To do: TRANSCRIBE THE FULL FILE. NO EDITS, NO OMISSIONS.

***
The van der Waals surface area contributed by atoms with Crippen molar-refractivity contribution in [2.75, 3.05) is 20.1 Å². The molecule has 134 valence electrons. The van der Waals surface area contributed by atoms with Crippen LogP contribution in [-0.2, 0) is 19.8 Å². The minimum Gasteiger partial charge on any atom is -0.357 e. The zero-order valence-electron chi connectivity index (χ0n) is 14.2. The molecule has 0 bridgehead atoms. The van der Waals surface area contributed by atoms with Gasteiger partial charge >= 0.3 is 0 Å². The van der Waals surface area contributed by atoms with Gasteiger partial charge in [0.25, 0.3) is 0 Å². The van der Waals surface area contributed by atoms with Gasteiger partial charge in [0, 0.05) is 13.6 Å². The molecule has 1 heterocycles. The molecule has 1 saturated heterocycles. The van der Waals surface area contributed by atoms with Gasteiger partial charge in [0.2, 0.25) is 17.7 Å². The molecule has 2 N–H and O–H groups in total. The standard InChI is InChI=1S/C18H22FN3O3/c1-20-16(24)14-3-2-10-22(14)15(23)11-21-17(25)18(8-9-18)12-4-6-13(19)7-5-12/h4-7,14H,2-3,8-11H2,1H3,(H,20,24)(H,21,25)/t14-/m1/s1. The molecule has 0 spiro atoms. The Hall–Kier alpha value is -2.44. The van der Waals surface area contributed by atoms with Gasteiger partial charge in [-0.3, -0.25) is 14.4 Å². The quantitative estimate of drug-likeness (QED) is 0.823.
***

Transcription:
The van der Waals surface area contributed by atoms with Crippen molar-refractivity contribution in [2.75, 3.05) is 20.1 Å². The molecule has 134 valence electrons. The van der Waals surface area contributed by atoms with Crippen LogP contribution in [-0.2, 0) is 19.8 Å². The minimum Gasteiger partial charge on any atom is -0.357 e. The zero-order valence-electron chi connectivity index (χ0n) is 14.2. The molecule has 0 bridgehead atoms. The van der Waals surface area contributed by atoms with Gasteiger partial charge >= 0.3 is 0 Å². The van der Waals surface area contributed by atoms with Gasteiger partial charge in [0.25, 0.3) is 0 Å². The van der Waals surface area contributed by atoms with Gasteiger partial charge in [0, 0.05) is 13.6 Å². The molecule has 1 heterocycles. The molecule has 1 saturated heterocycles. The van der Waals surface area contributed by atoms with Gasteiger partial charge in [0.2, 0.25) is 17.7 Å². The molecule has 2 N–H and O–H groups in total. The standard InChI is InChI=1S/C18H22FN3O3/c1-20-16(24)14-3-2-10-22(14)15(23)11-21-17(25)18(8-9-18)12-4-6-13(19)7-5-12/h4-7,14H,2-3,8-11H2,1H3,(H,20,24)(H,21,25)/t14-/m1/s1. The molecule has 0 spiro atoms. The Hall–Kier alpha value is -2.44. The van der Waals surface area contributed by atoms with Gasteiger partial charge in [-0.3, -0.25) is 14.4 Å². The quantitative estimate of drug-likeness (QED) is 0.823.